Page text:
June 17, 2010 / 11:31 AM / 9 years ago

"Slumdog's" Boyle to direct 2012 Olympic ceremony

LONDON (Reuters) - Oscar-winning filmmaker Danny Boyle will direct the London 2012 Olympic opening ceremony, organizers said on Thursday, and he immediately promised a “thrilling welcome” for both athletes and the world.

Director Danny Boyle arrives at the 62nd Annual Directors Guild of America Awards in Los Angeles January 30, 2010. REUTERS/Danny Moloshok

Boyle, whose work includes “Shallow Grave,” “Trainspotting” and the hugely successful “Slumdog Millionaire,” acknowledged it may not be on the same scale as the last Games in Beijing, but he promised a “genuine and personal welcome.”

British director and producer Stephen Daldry, who has been involved with “Billy Elliot,” “The Hours” and “The Reader,” will be part of a four-man team which will oversee the opening and closing ceremonies for both the Olympic and Paralympics.

They will work within a total budget of 40 million pounds, which will come out of the overall 2 billion pound budget of Locog, the organization responsible for staging the Games.

A global TV audience of 1 billion people watched Beijing’s spectacular opening ceremony in 2008, which set the benchmark against previous ceremonies often deemed woeful and cheesy.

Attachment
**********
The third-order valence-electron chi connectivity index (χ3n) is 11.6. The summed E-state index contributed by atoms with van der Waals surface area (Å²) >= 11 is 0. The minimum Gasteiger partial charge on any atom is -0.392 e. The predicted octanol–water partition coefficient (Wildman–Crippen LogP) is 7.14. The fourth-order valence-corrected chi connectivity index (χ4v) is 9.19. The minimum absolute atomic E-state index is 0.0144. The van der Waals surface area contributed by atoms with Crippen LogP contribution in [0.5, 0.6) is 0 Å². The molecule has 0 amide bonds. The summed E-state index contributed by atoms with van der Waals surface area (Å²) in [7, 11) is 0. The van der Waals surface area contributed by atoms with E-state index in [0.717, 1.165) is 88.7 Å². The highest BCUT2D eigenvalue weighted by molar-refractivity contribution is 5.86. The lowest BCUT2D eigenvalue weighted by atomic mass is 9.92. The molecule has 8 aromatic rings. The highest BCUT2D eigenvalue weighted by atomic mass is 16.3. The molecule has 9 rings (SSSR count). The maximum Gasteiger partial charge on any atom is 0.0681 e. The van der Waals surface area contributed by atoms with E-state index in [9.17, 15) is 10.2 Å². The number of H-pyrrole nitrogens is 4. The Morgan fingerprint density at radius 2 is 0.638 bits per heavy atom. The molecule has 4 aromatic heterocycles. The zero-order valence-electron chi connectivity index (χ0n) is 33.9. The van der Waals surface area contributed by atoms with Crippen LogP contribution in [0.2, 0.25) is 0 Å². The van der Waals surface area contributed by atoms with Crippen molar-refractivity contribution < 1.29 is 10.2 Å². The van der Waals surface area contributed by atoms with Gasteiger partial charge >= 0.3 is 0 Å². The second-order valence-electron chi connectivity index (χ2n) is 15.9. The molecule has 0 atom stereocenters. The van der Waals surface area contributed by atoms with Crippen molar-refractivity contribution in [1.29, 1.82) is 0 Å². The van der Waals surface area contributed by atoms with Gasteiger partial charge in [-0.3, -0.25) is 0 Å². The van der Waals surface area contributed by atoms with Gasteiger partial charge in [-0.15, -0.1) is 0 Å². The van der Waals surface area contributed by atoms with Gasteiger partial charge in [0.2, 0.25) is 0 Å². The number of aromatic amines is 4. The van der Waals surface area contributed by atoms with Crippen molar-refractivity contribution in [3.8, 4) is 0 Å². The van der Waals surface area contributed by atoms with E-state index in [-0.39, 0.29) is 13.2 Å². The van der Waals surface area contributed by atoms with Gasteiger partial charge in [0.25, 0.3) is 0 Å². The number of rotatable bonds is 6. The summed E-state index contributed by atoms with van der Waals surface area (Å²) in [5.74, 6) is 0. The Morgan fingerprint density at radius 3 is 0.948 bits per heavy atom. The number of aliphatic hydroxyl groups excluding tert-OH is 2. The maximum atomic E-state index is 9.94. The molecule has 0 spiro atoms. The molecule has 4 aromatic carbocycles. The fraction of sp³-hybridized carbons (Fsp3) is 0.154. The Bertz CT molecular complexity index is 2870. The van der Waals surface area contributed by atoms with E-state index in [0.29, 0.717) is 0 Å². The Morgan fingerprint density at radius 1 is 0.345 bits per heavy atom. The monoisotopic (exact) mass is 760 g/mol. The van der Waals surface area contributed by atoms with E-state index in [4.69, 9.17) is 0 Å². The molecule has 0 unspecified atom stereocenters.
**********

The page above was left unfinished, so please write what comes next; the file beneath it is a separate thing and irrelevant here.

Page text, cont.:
“You have got to acknowledge that it is not going to be like Beijing in terms of this overwhelming, intimidating scale,” Boyle told reporters.

“It will be more modest than that. But our job is to make sure that within those means it is spectacular and delivers a thrilling welcoming to the opening of the Games.”

There were few hints about what would be included, except that the lighting of the Olympic torch was central to their thinking, and “zombies would not be running around on stage.”

“I want to provide something fitting for this world event,” he added.

There were hints that part of the ceremony could be “bounced out” of the stadium.

Locog chairman Seb Coe said it was important not to just ape previous ceremonies, but to portray the different cities and their backgrounds.

Boyle, who has lived in east London where the Games will be held, said he jumped at the chance of being artistic director, and would take inspiration from sporting excellence and the city which had given him so many opportunities.

He will work on the project full-time from early next year after he has completed two projects he is already committed to including a stage production of “Frankenstein.”

Boyle, who said he was a better sports fan than competitor, praised the intimacy of the 80,000-seat main stadium where the ceremonies will be held, describing it as a “little wonder.”

Daldry said he did not view the project as a poisoned chalice.

They would not be tied to the 8-minute show put on by London during the hand-over ceremony in Beijing, organizers said.

The slot, which featured a red London bus and bowler-hatted dancers, cost 1.5 million pounds, but was widely criticized.

“It is a different show, and a different team,” Martin Green, Locog’s head of ceremonies, told Reuters.

Editing by Steve Addison

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